The Bye Bye Man
The Bye Bye Man is the kind of film that is so boring and bereft of anything of possible interest that it becomes infuriating.
"The Illusionist" represents the magically melancholy final act of Jacques Tati’s career. Tati, of course, was the tall Frenchman, bowing from the waist, pipe in mouth, often wearing a trench coat, pants too short, always the center of befuddlements. If you’ve seen "Mr. Hulot's Holiday" you know who he was, and if you haven’t, it belongs on your must-see list.
Tati, who died in 1982, wrote the screenplay for this film but never made it. He intended it for live action. As the story goes, his daughter Sophie Tatischeff still had the script and handed it to Sylvain Chomet, who made the miraculously funny animated film "The Triplets of Belleville" (2003). Chomet has drawn it with a lightness and beauty worthy of an older, sadder Miyazaki story. Animation suits it. Live action would overwhelm its delicate fancy with realism.
The story involves a magician named Tatischeff who fails in one music hall after another and ends up in Scotland, where at last he finds one fan: A young woman who idealizes him, moves in with him, tends to him, cooks and cleans, and would probably offer sex if he didn’t abstemiously sleep on the couch. He’s a good magician on a small scale, flawless at every trick, except producing a rabbit from a hat. His problem there involves his frisky rabbit, which likes to sleep on Tatischeff’s stomach at night. The rabbit makes it a practice during the act to pop up and peep around at inopportune moments.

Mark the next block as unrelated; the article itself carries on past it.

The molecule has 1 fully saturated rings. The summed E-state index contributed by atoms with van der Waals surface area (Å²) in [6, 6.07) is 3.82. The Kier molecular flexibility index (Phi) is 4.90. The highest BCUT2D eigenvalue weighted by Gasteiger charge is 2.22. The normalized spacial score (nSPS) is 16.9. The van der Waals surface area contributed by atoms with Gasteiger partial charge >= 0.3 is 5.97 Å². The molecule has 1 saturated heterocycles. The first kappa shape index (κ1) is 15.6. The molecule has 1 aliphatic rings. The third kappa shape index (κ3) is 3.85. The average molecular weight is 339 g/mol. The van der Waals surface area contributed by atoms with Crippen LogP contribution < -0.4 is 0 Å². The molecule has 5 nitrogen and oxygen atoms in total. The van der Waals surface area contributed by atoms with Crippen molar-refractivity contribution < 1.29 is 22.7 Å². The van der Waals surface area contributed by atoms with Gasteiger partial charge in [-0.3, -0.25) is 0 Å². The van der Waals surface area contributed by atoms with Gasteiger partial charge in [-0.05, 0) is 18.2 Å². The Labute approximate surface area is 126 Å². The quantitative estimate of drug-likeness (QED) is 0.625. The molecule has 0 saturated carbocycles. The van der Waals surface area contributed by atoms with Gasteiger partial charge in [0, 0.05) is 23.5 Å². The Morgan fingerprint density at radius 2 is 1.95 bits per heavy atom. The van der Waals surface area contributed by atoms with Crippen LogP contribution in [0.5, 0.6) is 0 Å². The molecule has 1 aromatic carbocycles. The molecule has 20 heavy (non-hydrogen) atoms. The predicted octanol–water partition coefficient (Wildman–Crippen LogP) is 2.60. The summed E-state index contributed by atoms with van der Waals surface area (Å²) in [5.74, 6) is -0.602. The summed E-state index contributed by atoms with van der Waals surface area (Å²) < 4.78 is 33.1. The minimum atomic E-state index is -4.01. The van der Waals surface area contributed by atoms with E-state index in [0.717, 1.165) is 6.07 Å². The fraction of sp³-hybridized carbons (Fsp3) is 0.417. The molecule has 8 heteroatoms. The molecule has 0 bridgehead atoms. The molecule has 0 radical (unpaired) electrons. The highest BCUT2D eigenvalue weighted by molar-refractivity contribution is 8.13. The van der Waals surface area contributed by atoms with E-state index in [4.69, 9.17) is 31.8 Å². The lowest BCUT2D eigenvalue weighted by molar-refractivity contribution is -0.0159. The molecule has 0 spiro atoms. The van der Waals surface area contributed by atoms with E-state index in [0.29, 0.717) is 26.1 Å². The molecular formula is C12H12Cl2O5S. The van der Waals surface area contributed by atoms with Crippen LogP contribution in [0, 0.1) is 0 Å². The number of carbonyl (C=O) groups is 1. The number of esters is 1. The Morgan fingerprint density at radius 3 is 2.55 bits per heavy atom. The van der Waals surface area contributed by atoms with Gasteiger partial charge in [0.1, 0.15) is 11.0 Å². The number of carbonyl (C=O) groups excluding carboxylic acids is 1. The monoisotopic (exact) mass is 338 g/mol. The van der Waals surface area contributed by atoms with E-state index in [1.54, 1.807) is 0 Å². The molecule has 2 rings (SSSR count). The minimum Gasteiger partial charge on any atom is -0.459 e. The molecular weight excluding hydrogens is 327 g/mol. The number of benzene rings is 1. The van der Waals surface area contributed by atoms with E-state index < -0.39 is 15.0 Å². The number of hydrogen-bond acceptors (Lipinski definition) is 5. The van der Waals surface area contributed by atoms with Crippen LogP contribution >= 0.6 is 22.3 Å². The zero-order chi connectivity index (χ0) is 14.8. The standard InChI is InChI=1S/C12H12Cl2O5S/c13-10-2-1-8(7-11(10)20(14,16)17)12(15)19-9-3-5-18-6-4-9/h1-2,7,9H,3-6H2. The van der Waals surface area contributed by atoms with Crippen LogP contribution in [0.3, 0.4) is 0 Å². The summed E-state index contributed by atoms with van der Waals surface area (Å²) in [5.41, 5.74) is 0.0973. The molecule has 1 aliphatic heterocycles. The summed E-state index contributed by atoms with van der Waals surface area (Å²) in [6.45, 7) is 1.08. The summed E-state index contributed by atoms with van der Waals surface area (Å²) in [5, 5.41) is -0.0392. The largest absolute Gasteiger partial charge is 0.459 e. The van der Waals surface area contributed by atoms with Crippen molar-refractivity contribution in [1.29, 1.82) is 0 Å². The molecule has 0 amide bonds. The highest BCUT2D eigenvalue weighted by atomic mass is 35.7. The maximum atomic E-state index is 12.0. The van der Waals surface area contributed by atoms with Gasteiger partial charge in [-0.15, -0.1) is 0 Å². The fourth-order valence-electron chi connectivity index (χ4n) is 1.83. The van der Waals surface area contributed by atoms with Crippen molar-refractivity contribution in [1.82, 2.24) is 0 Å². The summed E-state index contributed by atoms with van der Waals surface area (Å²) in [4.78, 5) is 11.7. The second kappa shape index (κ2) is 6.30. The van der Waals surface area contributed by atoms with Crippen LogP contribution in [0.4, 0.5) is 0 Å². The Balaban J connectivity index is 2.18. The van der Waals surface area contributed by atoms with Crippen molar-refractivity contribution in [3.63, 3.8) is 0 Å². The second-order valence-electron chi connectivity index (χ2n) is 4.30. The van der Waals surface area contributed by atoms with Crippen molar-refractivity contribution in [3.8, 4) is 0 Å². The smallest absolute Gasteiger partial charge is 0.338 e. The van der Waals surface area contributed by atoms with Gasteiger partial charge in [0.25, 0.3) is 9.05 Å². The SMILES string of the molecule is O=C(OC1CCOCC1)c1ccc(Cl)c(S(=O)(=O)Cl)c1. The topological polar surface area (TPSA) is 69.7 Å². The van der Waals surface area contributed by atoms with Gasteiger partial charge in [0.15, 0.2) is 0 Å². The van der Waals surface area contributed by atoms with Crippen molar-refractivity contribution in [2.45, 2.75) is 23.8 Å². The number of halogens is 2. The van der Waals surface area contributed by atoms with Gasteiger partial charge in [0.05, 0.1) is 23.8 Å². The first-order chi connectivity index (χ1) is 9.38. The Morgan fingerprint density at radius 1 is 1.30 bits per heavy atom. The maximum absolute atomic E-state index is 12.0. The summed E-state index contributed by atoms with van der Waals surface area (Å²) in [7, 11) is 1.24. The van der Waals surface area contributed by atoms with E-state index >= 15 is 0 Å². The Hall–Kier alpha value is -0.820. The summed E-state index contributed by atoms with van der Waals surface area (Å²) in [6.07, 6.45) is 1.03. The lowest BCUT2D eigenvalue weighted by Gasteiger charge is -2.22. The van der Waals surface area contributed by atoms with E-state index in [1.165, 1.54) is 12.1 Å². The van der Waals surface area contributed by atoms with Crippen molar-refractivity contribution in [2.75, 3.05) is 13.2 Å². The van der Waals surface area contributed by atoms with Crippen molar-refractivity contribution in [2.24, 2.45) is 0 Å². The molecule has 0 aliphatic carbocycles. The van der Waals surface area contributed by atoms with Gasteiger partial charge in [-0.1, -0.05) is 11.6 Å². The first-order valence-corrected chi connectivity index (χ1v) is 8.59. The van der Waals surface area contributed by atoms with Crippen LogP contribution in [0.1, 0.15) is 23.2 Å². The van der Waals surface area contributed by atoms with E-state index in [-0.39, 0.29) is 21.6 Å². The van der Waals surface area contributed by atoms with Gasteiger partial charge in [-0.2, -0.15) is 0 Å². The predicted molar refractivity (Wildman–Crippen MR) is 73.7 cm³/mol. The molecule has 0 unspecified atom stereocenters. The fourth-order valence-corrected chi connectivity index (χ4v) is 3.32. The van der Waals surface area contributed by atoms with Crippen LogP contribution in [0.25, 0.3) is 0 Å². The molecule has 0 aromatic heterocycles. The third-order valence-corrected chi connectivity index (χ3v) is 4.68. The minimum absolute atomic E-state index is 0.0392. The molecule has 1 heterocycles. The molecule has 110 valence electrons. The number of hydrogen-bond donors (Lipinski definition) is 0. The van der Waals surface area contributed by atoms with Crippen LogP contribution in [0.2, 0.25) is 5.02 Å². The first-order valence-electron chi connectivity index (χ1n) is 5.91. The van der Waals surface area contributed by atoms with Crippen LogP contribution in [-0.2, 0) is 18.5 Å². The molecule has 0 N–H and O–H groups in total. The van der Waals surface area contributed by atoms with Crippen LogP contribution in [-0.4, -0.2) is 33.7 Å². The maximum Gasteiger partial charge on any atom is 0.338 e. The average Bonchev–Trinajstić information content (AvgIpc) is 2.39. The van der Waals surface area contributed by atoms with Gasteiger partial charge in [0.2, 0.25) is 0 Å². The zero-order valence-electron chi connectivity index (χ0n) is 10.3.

Tatischeff finally ends up in Edinburgh, a city that has never looked more bleak and beautiful in a film. Time has passed him by. Audiences prefer pop groups to aging magicians. He reaches the lowest stage in his career, performing in a shop window. He remains quiet, reflective, almost indifferent to the girl (although he buys her a pretty frock).